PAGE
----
hiss


From The Collaborative International Dictionary of English v.0.48:

Hiss \Hiss\, n.
   1. A prolonged sound like that letter s, made by forcing out
      the breath between the tongue and teeth, esp. as a token
      of disapprobation or contempt.
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            "Hiss" implies audible friction of breath
            consonants.                           --H. Sweet.
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            A dismal, universal hiss, the sound
            Of public scorn.                      --Milton.
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   2. Any sound resembling that above described; as:
      (a) The noise made by a serpent.
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                But hiss for hiss returned with forked tongue.
                                                  --Milton.
      (b) The note of a goose when irritated.
      (c) The noise made by steam escaping through a narrow
          orifice, or by water falling on a hot stove.
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.

From The Collaborative International Dictionary of English v.0.48:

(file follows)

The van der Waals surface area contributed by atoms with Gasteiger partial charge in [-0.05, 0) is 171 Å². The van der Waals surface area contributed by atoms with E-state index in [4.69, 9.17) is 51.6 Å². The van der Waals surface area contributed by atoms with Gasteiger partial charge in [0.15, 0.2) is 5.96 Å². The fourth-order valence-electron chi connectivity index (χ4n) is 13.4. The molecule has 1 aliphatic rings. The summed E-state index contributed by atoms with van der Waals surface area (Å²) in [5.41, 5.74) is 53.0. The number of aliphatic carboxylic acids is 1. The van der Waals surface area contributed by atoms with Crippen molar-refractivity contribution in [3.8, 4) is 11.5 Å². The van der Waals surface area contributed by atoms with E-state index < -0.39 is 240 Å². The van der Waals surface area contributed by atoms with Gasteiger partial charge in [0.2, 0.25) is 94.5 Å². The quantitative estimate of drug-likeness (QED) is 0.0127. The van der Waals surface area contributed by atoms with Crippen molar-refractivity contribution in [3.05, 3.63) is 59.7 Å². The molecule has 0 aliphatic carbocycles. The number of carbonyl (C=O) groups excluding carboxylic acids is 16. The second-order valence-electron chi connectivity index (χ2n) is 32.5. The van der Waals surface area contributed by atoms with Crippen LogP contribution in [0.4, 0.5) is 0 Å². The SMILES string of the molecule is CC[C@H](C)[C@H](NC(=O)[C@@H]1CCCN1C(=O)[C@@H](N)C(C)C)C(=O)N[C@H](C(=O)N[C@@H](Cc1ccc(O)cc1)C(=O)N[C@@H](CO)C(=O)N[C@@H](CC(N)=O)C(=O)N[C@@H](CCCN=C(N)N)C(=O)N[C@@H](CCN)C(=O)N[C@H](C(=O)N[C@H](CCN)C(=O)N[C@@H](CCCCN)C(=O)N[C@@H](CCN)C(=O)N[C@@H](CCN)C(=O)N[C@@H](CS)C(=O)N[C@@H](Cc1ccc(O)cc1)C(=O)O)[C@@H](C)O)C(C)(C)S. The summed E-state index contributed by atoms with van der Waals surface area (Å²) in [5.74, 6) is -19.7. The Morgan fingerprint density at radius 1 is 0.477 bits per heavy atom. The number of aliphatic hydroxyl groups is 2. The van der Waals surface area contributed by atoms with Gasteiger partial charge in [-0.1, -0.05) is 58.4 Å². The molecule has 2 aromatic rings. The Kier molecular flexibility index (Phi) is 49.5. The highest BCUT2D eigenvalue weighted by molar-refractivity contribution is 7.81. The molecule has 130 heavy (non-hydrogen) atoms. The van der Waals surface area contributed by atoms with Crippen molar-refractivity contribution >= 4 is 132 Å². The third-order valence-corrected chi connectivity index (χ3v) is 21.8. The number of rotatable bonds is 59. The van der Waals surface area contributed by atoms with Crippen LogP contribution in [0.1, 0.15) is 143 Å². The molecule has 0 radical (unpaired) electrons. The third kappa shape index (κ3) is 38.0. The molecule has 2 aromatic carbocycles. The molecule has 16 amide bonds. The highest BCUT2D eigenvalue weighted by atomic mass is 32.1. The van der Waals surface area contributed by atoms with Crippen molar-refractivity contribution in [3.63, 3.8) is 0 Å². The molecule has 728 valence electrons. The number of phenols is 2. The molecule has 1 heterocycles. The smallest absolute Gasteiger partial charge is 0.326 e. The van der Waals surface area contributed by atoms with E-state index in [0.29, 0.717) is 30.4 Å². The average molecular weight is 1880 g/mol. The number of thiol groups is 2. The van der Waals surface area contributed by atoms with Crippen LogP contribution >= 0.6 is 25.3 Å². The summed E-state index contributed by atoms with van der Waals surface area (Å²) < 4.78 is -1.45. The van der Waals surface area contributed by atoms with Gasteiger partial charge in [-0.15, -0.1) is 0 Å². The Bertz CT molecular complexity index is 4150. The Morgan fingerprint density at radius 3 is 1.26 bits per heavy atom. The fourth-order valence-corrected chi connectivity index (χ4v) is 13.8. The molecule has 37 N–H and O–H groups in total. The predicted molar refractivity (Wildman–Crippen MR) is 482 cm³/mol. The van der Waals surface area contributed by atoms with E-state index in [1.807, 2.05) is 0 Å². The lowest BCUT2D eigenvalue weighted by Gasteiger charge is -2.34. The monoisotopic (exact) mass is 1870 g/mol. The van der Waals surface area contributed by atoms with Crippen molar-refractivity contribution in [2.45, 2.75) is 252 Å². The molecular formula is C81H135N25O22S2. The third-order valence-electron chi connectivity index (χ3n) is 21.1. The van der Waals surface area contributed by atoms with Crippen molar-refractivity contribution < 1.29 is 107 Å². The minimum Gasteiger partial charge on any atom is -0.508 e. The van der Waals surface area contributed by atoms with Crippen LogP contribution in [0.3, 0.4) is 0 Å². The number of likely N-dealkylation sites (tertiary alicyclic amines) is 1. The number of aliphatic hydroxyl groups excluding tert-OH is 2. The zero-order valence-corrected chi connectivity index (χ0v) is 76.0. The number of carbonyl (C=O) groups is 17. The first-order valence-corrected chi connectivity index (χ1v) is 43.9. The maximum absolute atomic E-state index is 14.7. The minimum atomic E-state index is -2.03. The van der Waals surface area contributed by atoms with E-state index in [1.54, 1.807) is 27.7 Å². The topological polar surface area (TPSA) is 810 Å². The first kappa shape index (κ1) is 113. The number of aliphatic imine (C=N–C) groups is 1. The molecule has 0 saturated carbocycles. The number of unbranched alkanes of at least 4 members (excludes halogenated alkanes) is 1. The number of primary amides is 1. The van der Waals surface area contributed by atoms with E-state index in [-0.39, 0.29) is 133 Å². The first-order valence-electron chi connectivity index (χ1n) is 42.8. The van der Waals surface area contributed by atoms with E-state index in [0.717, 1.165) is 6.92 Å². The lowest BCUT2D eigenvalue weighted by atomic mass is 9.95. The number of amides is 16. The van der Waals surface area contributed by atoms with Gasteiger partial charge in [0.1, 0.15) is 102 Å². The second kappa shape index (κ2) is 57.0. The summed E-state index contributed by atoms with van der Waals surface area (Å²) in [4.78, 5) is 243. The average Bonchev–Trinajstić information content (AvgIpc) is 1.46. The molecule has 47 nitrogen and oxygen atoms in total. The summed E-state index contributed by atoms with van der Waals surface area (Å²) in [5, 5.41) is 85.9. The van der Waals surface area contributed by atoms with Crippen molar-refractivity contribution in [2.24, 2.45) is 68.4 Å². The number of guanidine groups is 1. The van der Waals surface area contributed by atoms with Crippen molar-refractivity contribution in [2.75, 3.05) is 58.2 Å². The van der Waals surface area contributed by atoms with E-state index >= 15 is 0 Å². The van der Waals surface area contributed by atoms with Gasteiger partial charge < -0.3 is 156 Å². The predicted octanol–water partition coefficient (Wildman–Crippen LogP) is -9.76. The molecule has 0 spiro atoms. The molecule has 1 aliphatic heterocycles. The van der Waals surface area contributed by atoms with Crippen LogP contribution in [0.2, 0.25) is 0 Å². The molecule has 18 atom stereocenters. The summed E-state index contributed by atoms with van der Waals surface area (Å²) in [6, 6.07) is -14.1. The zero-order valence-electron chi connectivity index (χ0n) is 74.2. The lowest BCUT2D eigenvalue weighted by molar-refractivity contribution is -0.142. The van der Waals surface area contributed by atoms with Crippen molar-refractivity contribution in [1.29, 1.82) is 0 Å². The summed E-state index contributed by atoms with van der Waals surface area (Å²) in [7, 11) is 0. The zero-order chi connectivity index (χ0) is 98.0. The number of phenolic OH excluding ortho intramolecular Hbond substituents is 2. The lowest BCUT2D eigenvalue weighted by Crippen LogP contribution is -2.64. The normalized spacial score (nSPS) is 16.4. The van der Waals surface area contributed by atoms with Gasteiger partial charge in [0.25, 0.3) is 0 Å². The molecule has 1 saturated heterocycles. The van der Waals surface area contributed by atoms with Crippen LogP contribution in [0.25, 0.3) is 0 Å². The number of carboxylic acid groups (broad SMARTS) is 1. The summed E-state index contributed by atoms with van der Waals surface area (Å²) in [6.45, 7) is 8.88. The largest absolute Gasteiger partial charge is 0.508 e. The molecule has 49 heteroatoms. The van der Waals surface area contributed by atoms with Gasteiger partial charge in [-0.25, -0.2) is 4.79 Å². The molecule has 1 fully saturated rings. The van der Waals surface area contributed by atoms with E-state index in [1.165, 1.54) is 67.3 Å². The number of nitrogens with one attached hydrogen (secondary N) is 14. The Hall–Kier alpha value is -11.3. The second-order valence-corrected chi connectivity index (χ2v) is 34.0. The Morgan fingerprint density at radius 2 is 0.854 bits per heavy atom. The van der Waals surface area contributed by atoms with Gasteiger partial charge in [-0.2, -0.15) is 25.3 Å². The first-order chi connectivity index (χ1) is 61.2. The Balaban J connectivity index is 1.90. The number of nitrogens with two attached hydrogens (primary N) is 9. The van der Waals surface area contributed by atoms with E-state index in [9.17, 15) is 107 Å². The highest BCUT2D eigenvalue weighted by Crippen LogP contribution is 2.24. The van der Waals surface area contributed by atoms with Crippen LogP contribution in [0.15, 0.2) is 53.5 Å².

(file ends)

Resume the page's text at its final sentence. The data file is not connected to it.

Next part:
Hiss \Hiss\ (h[i^]s). v. i. [imp. & p. p. Hissed (h[i^]st); p.
   pr. & vb. n. Hissing.] [AS. hysian; prob. of imitative
   origin; cf. LG. hissen, OD. hisschen.]
   1. To make with the mouth a prolonged sound like that of the
      letter s, by driving the breath between the tongue and the
      teeth; to make with the mouth a sound like that made by a
      goose or a snake when angered; esp., to make such a sound
      as an expression of hatred, passion, or disapproval.
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            The merchants among the people shall hiss at thee.
                                                  --Ezek. xxvii.
                                                  36.
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   2. To make a similar noise by any means; to pass with a
      sibilant sound; as, the arrow hissed as it flew.
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            Shod with steel,
            We hissed along the polished ice.     --Wordsworth.
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.

From The Collaborative International Dictionary of English v.0.48:

Hiss \Hiss\, v. t.
   1. To condemn or express contempt for by hissing.
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            If the tag-rag people did not clap him and hiss him,
            according as he pleased and displeased them. --Shak.
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            Malcolm. What is the newest grief?
            Ros. That of an hour's age doth hiss the speaker.
                                                  --Shak.
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   2. To utter with a hissing sound.
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            The long-necked geese of the world that are ever
            hissing dispraise.                    --Tennyson.
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